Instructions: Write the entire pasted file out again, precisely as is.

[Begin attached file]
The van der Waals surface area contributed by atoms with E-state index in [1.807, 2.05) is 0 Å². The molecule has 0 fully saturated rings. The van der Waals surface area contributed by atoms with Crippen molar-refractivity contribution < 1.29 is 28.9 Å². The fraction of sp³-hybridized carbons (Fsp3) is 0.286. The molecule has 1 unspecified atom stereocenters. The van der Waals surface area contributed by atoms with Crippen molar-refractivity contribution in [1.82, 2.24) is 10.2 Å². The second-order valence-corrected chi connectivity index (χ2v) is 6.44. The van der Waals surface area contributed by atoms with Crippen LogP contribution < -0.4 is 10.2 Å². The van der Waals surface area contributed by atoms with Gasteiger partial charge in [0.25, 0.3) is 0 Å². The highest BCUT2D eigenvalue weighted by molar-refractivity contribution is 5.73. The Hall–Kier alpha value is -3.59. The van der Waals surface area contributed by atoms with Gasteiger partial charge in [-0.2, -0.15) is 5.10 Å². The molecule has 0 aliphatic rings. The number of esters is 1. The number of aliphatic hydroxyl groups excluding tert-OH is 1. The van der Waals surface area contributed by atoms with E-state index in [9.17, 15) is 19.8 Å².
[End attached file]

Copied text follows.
The van der Waals surface area contributed by atoms with E-state index in [1.807, 2.05) is 0 Å². The molecule has 0 fully saturated rings. The van der Waals surface area contributed by atoms with Crippen molar-refractivity contribution < 1.29 is 28.9 Å². The fraction of sp³-hybridized carbons (Fsp3) is 0.286. The molecule has 1 unspecified atom stereocenters. The van der Waals surface area contributed by atoms with Crippen molar-refractivity contribution in [1.82, 2.24) is 10.2 Å². The second-order valence-corrected chi connectivity index (χ2v) is 6.44. The van der Waals surface area contributed by atoms with Crippen LogP contribution < -0.4 is 10.2 Å². The van der Waals surface area contributed by atoms with Gasteiger partial charge in [0.25, 0.3) is 0 Å². The highest BCUT2D eigenvalue weighted by molar-refractivity contribution is 5.73. The Hall–Kier alpha value is -3.59. The van der Waals surface area contributed by atoms with Gasteiger partial charge in [-0.2, -0.15) is 5.10 Å². The molecule has 0 aliphatic rings. The number of esters is 1. The number of aliphatic hydroxyl groups excluding tert-OH is 1. The van der Waals surface area contributed by atoms with E-state index in [9.17, 15) is 19.8 Å².